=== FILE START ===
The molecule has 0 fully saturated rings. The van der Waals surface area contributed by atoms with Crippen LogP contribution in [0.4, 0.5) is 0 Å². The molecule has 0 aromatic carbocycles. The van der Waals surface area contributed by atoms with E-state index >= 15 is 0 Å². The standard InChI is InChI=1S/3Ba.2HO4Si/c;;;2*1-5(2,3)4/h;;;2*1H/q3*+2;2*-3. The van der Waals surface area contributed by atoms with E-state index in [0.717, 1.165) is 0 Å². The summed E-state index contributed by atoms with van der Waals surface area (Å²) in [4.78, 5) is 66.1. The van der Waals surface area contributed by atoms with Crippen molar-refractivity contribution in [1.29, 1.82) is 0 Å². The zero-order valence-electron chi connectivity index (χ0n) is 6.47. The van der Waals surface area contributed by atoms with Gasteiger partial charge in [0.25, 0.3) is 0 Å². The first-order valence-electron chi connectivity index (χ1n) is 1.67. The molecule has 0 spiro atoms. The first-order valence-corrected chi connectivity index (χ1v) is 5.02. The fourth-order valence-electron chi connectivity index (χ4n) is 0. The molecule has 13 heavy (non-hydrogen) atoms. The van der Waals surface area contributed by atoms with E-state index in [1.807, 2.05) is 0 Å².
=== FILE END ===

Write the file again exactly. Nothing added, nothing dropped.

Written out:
The molecule has 0 fully saturated rings. The van der Waals surface area contributed by atoms with Crippen LogP contribution in [0.4, 0.5) is 0 Å². The molecule has 0 aromatic carbocycles. The van der Waals surface area contributed by atoms with E-state index >= 15 is 0 Å². The standard InChI is InChI=1S/3Ba.2HO4Si/c;;;2*1-5(2,3)4/h;;;2*1H/q3*+2;2*-3. The van der Waals surface area contributed by atoms with E-state index in [0.717, 1.165) is 0 Å². The summed E-state index contributed by atoms with van der Waals surface area (Å²) in [4.78, 5) is 66.1. The van der Waals surface area contributed by atoms with Crippen molar-refractivity contribution in [1.29, 1.82) is 0 Å². The zero-order valence-electron chi connectivity index (χ0n) is 6.47. The van der Waals surface area contributed by atoms with Gasteiger partial charge in [0.25, 0.3) is 0 Å². The first-order valence-electron chi connectivity index (χ1n) is 1.67. The molecule has 0 spiro atoms. The first-order valence-corrected chi connectivity index (χ1v) is 5.02. The fourth-order valence-electron chi connectivity index (χ4n) is 0. The molecule has 13 heavy (non-hydrogen) atoms. The van der Waals surface area contributed by atoms with E-state index in [1.807, 2.05) is 0 Å².